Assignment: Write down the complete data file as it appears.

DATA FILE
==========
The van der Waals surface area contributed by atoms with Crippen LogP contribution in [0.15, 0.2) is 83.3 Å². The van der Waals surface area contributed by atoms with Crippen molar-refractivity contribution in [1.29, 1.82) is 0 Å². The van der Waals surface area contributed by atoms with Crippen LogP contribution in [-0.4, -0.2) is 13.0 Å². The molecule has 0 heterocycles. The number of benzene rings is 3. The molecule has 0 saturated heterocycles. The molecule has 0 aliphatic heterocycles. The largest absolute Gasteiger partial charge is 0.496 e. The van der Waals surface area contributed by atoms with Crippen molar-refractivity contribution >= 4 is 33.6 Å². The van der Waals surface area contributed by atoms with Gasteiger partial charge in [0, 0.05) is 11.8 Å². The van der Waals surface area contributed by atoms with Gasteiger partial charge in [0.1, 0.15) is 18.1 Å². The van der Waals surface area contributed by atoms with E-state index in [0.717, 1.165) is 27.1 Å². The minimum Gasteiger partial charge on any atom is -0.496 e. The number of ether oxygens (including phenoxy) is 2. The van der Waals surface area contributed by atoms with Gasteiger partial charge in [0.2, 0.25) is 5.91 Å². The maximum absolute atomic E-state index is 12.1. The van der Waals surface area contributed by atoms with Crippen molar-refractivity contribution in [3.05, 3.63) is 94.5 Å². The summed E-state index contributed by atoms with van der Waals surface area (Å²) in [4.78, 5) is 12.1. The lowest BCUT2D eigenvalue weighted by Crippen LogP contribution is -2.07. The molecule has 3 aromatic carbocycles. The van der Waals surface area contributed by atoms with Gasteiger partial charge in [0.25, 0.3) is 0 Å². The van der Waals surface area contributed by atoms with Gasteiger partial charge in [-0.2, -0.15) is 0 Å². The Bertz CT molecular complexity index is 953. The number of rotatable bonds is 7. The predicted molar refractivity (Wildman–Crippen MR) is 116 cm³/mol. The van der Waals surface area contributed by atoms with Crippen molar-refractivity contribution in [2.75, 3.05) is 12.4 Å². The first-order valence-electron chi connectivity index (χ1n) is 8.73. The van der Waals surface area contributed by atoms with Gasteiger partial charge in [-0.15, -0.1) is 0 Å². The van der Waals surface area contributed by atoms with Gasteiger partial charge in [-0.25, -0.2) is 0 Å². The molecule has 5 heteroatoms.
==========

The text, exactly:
The van der Waals surface area contributed by atoms with Crippen LogP contribution in [0.15, 0.2) is 83.3 Å². The van der Waals surface area contributed by atoms with Crippen molar-refractivity contribution in [1.29, 1.82) is 0 Å². The van der Waals surface area contributed by atoms with Crippen LogP contribution in [-0.4, -0.2) is 13.0 Å². The molecule has 0 heterocycles. The number of benzene rings is 3. The molecule has 0 saturated heterocycles. The molecule has 0 aliphatic heterocycles. The largest absolute Gasteiger partial charge is 0.496 e. The van der Waals surface area contributed by atoms with Crippen molar-refractivity contribution >= 4 is 33.6 Å². The van der Waals surface area contributed by atoms with Gasteiger partial charge in [0, 0.05) is 11.8 Å². The van der Waals surface area contributed by atoms with Gasteiger partial charge in [0.1, 0.15) is 18.1 Å². The van der Waals surface area contributed by atoms with E-state index in [0.717, 1.165) is 27.1 Å². The minimum Gasteiger partial charge on any atom is -0.496 e. The number of ether oxygens (including phenoxy) is 2. The van der Waals surface area contributed by atoms with Gasteiger partial charge in [0.2, 0.25) is 5.91 Å². The maximum absolute atomic E-state index is 12.1. The van der Waals surface area contributed by atoms with Crippen molar-refractivity contribution in [3.05, 3.63) is 94.5 Å². The summed E-state index contributed by atoms with van der Waals surface area (Å²) in [4.78, 5) is 12.1. The lowest BCUT2D eigenvalue weighted by Crippen LogP contribution is -2.07. The molecule has 3 aromatic carbocycles. The van der Waals surface area contributed by atoms with Gasteiger partial charge in [0.25, 0.3) is 0 Å². The van der Waals surface area contributed by atoms with Gasteiger partial charge in [-0.2, -0.15) is 0 Å². The Bertz CT molecular complexity index is 953. The number of rotatable bonds is 7. The predicted molar refractivity (Wildman–Crippen MR) is 116 cm³/mol. The van der Waals surface area contributed by atoms with Crippen molar-refractivity contribution in [2.75, 3.05) is 12.4 Å². The first-order valence-electron chi connectivity index (χ1n) is 8.73. The van der Waals surface area contributed by atoms with Gasteiger partial charge in [-0.15, -0.1) is 0 Å². The van der Waals surface area contributed by atoms with Gasteiger partial charge in [-0.25, -0.2) is 0 Å². The molecule has 5 heteroatoms.